By Simon Jago
Source Code was a film I was very much looking forward to seeing. From the acclaimed director of the award winning film 'Moon', Duncan Jones had created another intruiging and unusual film that instantly grabbed my interest. I love the bizarre concepts that feature in his movies and Source Code certainly didn't disappoint.
The film is based around a terrorist attack that takes place on a Chicago commuter train. Colter Stevens (Jake Gyllenhaal) wakes upon the moving train. He is confused as his identity happens to be mistaken for that of someone else. The female sitting opposite, Christina Warren (Michelle Monaghan) appears to know Colter as another person and is engaged in friendly chit chat. Eight minutes later the train is destroyed by a bomb and Colter suddenly finds himself strapped to a seat in a bizarre science fiction looking pod. While trying to come to grips with what exactly has just happened he is contacted by Colleen Goodwin (Vera Farmiga) through a computer screen.
Colter desperate for answers finds his only link to civilisation is through Colleen and her collegue Dr.Rutledge (Jeffrey Wright), who appear only interested in details about the bomber. Colter is then sent back. He wakes on the train once again to find everything taking place exactly how it did before. Colter finds himself in a 'Groundhog Day' situation where he has to relive the same last eight minutes of this other man's life over and over again. However, he soon learns that he can change events slightly by acting differently. With each varied attempt at reliving what is considered 'the past' Colter comes that little bit closer to stopping the bomb from detonating. Colter starts to develop feelings for the strange but familiar girl sitting opposite him and soon becomes determined to save her life.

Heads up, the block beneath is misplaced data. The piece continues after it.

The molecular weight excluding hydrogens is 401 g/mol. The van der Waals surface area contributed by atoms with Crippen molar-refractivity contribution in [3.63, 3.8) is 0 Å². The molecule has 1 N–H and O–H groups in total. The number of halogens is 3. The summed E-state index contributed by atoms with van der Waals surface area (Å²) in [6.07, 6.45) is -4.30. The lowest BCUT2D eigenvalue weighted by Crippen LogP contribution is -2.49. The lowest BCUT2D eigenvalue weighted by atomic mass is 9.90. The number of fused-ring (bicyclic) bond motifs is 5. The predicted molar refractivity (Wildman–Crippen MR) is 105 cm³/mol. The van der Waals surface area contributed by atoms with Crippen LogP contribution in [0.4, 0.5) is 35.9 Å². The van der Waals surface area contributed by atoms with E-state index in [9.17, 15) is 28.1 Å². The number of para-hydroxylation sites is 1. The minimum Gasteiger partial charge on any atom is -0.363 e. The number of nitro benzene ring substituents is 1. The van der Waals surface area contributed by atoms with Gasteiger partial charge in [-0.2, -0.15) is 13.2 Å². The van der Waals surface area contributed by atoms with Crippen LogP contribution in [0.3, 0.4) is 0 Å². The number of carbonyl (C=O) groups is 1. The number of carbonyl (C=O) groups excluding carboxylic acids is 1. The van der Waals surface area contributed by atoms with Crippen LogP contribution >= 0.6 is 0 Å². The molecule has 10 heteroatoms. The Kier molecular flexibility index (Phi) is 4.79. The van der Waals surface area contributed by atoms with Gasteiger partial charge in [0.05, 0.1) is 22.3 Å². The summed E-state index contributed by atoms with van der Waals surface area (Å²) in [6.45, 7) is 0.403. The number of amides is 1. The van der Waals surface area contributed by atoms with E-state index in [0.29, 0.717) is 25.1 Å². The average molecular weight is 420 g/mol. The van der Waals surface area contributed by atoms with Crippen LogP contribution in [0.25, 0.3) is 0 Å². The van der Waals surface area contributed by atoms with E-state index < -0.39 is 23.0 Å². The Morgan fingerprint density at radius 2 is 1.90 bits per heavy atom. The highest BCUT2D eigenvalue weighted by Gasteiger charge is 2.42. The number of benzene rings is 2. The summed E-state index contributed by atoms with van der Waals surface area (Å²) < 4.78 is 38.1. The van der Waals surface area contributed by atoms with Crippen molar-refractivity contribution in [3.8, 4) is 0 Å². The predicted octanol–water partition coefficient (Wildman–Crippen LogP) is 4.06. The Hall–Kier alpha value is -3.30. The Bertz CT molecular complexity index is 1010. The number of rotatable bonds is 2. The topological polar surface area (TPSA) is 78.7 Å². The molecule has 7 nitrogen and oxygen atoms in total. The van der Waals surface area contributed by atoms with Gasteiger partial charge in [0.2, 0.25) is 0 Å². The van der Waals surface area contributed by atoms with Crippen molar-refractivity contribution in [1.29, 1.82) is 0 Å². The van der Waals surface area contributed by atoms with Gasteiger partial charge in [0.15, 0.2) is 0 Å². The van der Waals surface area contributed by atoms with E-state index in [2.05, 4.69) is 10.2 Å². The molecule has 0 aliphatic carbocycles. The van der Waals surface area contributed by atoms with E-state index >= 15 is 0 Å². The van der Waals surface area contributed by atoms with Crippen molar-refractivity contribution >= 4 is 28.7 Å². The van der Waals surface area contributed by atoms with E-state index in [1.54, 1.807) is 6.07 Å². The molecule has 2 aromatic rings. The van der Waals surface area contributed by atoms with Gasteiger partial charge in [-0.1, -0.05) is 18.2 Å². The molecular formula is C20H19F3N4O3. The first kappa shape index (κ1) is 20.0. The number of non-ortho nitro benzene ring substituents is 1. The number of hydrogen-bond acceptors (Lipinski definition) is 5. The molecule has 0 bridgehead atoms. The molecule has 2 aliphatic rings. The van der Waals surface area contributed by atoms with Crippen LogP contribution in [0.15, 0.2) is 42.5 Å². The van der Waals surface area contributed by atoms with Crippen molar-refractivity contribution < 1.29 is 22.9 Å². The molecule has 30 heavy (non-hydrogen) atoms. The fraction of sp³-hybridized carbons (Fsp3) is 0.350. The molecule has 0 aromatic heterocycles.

The plot takes interesting twists and turns as more is revealed about the apparent time travelling process. The various attempts at solving the crime result in drastic outcomes and you find yourself really routing for Colter to save the day. It's easy to sympathise with Colter's situation as he longs to save Christina (the girl he is told is already dead). Jake Gyllenhaal's performance is outstanding throughout and there is real gravitas as his character reveals the shocking truth about his existence outside the last eight minutes. The constant power struggle between Colter and his apprent captives through the computer screen is engaging and there is real believeablity to the characters and the situation at hand.
This film was extremely entertaining, and just as I thought it had taken a turn for the worst with regards to the happy 'Hollywood' ending there was a more thought provoking conclusion which cemented my satisfaction. A must watch, 4 stars out of 5.